Adonias turned to address his forces, who were still filing into the room. “Go with the adviser. He will show you where we are to set up. I expect all to be in order by the time I return.”
“Yes, general!” The acknowledgment echoed through the room, eliciting a wince from Alejo.
Adonias stalked past him as if he no longer existed, Mikala and Davion following closely at his heels as he led them through a series of vibrant hallways. It was clear when they entered a new area of the palace due to the shifting color schemes. The wing they had arrived in maintained the coloring of the portal chamber, which gave way to blue, green, and red as they walked. The only consistent feature was the royal crest.
The general strode with purpose as though he knew exactly where he was going. She wondered at this, before remembering he had served in the palace as the Adrassan ambassador for many years. His experience in Isachar, the Limaetran capital city, was likely the reason he had been chosen for the assignment.
They stopped in front of a mahogany door carved in the semblance of a red tree, its massive limbs stretching up towards a golden sky. Two guards stood on either side of the door, dressed in the red and blue of the royal family. One of them nodded at Adonias and opened the door for them before returning to his post.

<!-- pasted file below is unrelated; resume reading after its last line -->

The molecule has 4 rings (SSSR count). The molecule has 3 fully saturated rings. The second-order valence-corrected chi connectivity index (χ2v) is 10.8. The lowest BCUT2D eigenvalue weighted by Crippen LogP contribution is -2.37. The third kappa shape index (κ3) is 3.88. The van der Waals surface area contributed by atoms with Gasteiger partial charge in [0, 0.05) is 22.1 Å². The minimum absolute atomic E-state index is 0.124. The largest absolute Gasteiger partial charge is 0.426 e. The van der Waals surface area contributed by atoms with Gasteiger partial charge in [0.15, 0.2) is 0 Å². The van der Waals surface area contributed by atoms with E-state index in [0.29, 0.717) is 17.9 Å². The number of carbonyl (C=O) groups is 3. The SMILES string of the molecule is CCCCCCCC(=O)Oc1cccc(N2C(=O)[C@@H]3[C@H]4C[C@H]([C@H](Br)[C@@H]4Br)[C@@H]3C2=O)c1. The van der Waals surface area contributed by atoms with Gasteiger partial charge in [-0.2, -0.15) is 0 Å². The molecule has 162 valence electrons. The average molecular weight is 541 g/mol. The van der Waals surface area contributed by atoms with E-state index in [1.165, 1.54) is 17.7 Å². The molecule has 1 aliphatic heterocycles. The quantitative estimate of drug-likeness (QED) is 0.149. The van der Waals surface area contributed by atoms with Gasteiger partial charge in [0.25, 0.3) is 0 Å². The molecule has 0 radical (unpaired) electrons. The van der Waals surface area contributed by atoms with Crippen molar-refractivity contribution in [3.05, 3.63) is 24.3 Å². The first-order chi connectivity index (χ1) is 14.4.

Compared to the rest of the palace, the decor of the council chamber showed a remarkable amount of restraint. It lacked the characteristic tiles and stained glass, though the walls were painted a bright, sky blue.
With its simple furnishings, the main feature of the room was the massive war table at its center. Cut from more mahogany, someone had painted the surface to reflect the layout of the continent. Color-coded, wooden figures rested at key spots, no doubt representing the forces of the upcoming battle.
Four people stood around the table, examining it intently. Their heads came up as they entered.
“Adonias!” Cried the young man in the middle before he quickly corrected himself. “Excuse me, Lieutenant General Adonias.”